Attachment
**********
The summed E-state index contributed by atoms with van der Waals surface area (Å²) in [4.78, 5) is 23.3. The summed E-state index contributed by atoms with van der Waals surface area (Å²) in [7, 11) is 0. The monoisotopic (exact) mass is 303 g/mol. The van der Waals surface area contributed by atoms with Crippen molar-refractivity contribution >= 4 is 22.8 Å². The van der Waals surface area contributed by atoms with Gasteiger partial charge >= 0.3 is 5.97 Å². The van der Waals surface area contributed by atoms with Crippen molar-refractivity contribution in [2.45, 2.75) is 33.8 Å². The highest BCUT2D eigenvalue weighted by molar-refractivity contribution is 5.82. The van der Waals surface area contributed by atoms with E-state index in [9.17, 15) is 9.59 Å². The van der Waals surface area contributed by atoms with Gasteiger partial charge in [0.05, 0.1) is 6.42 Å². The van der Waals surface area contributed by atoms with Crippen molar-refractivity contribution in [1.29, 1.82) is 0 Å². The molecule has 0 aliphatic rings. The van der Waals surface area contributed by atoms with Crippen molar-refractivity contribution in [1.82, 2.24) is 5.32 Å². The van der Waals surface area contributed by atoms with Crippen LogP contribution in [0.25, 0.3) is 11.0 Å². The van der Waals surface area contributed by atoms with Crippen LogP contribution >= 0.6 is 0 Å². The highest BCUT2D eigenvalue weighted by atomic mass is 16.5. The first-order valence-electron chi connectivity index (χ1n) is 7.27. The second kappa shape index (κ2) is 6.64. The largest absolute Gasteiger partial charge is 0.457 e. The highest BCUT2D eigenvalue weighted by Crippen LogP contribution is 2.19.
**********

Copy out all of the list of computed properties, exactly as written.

The summed E-state index contributed by atoms with van der Waals surface area (Å²) in [4.78, 5) is 23.3. The summed E-state index contributed by atoms with van der Waals surface area (Å²) in [7, 11) is 0. The monoisotopic (exact) mass is 303 g/mol. The van der Waals surface area contributed by atoms with Crippen molar-refractivity contribution >= 4 is 22.8 Å². The van der Waals surface area contributed by atoms with Gasteiger partial charge >= 0.3 is 5.97 Å². The van der Waals surface area contributed by atoms with Crippen molar-refractivity contribution in [2.45, 2.75) is 33.8 Å². The highest BCUT2D eigenvalue weighted by molar-refractivity contribution is 5.82. The van der Waals surface area contributed by atoms with E-state index in [9.17, 15) is 9.59 Å². The van der Waals surface area contributed by atoms with Gasteiger partial charge in [0.05, 0.1) is 6.42 Å². The van der Waals surface area contributed by atoms with Crippen molar-refractivity contribution in [1.29, 1.82) is 0 Å². The molecule has 0 aliphatic rings. The van der Waals surface area contributed by atoms with Crippen molar-refractivity contribution in [1.82, 2.24) is 5.32 Å². The van der Waals surface area contributed by atoms with Crippen LogP contribution in [0.25, 0.3) is 11.0 Å². The van der Waals surface area contributed by atoms with Crippen LogP contribution >= 0.6 is 0 Å². The highest BCUT2D eigenvalue weighted by atomic mass is 16.5. The first-order valence-electron chi connectivity index (χ1n) is 7.27. The second kappa shape index (κ2) is 6.64. The largest absolute Gasteiger partial charge is 0.457 e. The highest BCUT2D eigenvalue weighted by Crippen LogP contribution is 2.19.